singular value decomposition
May require log2 n rounds. log2 (n = 1 billion) ≈ 30
MapReduce puts rounds at a premium.
Hadoop can have several minute delay between rounds.
(Each rounds writes to HDFS for resiliency; same in MapReduce)
MRC Model (Karloff, Suri, Vassilvitskii; SODA 2010).
Stresses Rounds.
Bulk Synchronous Parallel
RAM
Les Valiant [1989] BSP
Creates “barriers” in parallel algorithm.
RAM
CPU
1. Each processor computes on data
RAM
2. Processors send/receive data
3. Barrier : All processors wait for
communication to end globally
Allows for easy synchronization. Easier
to analyze since handles many messy
synchronization details if this is
emulated.
CPU
CPU
RAM
RAM
CPU
CPU
Bulk Synchronous Parallel
RAM
Les Valiant [1989] BSP
Creates “barriers” in parallel algorithm.
RAM
CPU
1. Each processor computes on data
2. Processors send/receive data
RAM
CPU
3. Barrier : All processors wait for
communication to end globally
Allows for easy synchronization. Easier
to analyze since handles many messy
synchronization details if this is
emulated.
RAM
CPU
RAM
CPU
CPU
Bulk Synchronous Parallel
RAM
Les Valiant [1989] BSP
Creates “barriers” in parallel algorithm.
RAM
CPU
1. Each processor computes on data
2. Processors send/receive data
RAM
CPU
3. Barrier : All processors wait for
communication to end globally
Allows for easy synchronization. Easier
to analyze since handles many messy
synchronization details if this is
emulated.
RAM
CPU
RAM
CPU
CPU
Reduction from MR (Goodrich, Sitchinava, Zhang; ISAAC 2011)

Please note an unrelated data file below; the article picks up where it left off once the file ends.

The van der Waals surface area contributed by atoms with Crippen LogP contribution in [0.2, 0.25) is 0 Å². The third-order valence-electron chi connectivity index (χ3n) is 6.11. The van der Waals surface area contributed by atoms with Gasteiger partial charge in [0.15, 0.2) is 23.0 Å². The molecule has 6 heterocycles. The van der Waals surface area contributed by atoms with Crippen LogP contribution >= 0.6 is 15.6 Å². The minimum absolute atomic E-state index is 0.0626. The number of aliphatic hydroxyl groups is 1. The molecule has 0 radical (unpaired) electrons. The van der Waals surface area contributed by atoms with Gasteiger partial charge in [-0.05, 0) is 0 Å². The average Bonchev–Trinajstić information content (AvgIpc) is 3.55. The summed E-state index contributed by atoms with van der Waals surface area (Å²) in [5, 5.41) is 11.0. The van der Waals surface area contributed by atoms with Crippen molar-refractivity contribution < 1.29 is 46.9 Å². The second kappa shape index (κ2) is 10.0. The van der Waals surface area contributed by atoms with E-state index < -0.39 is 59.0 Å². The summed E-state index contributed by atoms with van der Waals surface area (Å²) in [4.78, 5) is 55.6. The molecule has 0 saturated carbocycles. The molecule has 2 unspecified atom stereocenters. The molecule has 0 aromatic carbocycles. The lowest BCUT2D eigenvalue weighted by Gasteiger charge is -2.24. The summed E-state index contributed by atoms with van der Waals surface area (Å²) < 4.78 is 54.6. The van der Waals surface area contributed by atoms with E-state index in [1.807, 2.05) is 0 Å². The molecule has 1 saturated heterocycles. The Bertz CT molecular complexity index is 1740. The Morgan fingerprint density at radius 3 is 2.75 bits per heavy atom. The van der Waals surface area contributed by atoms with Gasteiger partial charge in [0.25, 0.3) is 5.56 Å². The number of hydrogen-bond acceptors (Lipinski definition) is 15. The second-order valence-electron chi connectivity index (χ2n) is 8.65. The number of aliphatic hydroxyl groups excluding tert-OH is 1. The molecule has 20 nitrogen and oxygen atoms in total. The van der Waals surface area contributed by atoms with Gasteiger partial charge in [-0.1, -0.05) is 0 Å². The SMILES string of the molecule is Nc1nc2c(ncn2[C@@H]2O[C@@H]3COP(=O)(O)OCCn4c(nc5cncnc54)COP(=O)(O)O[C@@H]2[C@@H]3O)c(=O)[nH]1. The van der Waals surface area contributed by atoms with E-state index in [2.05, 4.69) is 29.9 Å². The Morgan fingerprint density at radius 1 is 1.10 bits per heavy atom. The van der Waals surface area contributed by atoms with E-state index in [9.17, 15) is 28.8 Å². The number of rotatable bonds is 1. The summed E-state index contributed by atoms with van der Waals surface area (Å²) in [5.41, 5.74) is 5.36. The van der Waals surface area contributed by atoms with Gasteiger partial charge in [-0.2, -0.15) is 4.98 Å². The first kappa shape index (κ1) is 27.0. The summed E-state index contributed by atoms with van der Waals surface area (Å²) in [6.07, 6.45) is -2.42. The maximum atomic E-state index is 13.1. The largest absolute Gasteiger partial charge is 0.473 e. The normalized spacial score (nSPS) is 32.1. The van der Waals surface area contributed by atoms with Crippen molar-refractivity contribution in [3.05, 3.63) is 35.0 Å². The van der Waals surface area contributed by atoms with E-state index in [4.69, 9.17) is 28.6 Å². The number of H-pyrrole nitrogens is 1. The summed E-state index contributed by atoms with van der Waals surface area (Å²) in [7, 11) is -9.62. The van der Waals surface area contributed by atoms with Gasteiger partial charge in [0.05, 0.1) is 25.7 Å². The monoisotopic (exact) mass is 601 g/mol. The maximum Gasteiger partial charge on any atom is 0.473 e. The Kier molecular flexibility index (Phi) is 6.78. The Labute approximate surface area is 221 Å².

Replication Rate
Consider a join of two sets of size R, S of size n = 10, 000.
List pair (r , s) ∈ R × S if f (r , s) = 1, for some function f .
Option 1: Create n2 reducers.
Replication rate of g = n.
Replication Rate
Consider a join of two sets of size R, S of size n = 10, 000.
List pair (r , s) ∈ R × S if f (r , s) = 1, for some function f .
Option 1: Create n2 reducers.
Replication rate of g = n.
Option 2: Create 1 reducers.
Reducer of size 2n, has n2 = 100million operation.
Replication rate g = 1. No parallelism.
Replication Rate
Consider a join of two sets of size R, S of size n = 10, 000.
List pair (r , s) ∈ R × S if f (r , s) = 1, for some function f .
Option 1: Create n2 reducers.
Replication rate of g = n.
Option 2: Create 1 reducers.
Reducer of size 2n, has n2 = 100million operation.
Replication rate g = 1. No parallelism.
Option 3: Create g 2 reducers, each with 2 groups of size n/g .
Reducer size 2n/g , (n/g )2 operations (g = 10 only 1million).
Replication rate of g .
Replication Rate
Consider a join of two sets of size R, S of size n = 10, 000.
List pair (r , s) ∈ R × S if f (r , s) = 1, for some function f .
Option 1: Create n2 reducers.
Replication rate of g = n.
Option 2: Create 1 reducers.
Reducer of size 2n, has n2 = 100million operation.
Replication rate g = 1. No parallelism.
Option 3: Create g 2 reducers, each with 2 groups of size n/g .
Reducer size 2n/g , (n/g )2 operations (g = 10 only 1million).
Replication rate of g .
(Afrati, Das Sarma, Salihoglu, Ullman 2013),
(Beame, Koutris, Suciu 2013)
Sawzall / Dremel / Tenzing
Google solution to many to few:
I Compute statistics on massive distributed data.
I Separates local computation from aggregation.
I Better with Iteration
Berkeley Spark: Processing in memory
Zaharia, Chowdhury, Das, Ma, McCauley, Franklin, Shenker, Stoica
(HotCloud 2010, NSDI 2012)
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Keeps relevant information in memory.
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Much faster on iterative algorithms (machine learning, SQL
queries)
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Requires careful work to retain resiliency
Key idea: RDDs: Resilient Distributed Data. Can be stored in
memory without replication, rebuilt from lineage if lost.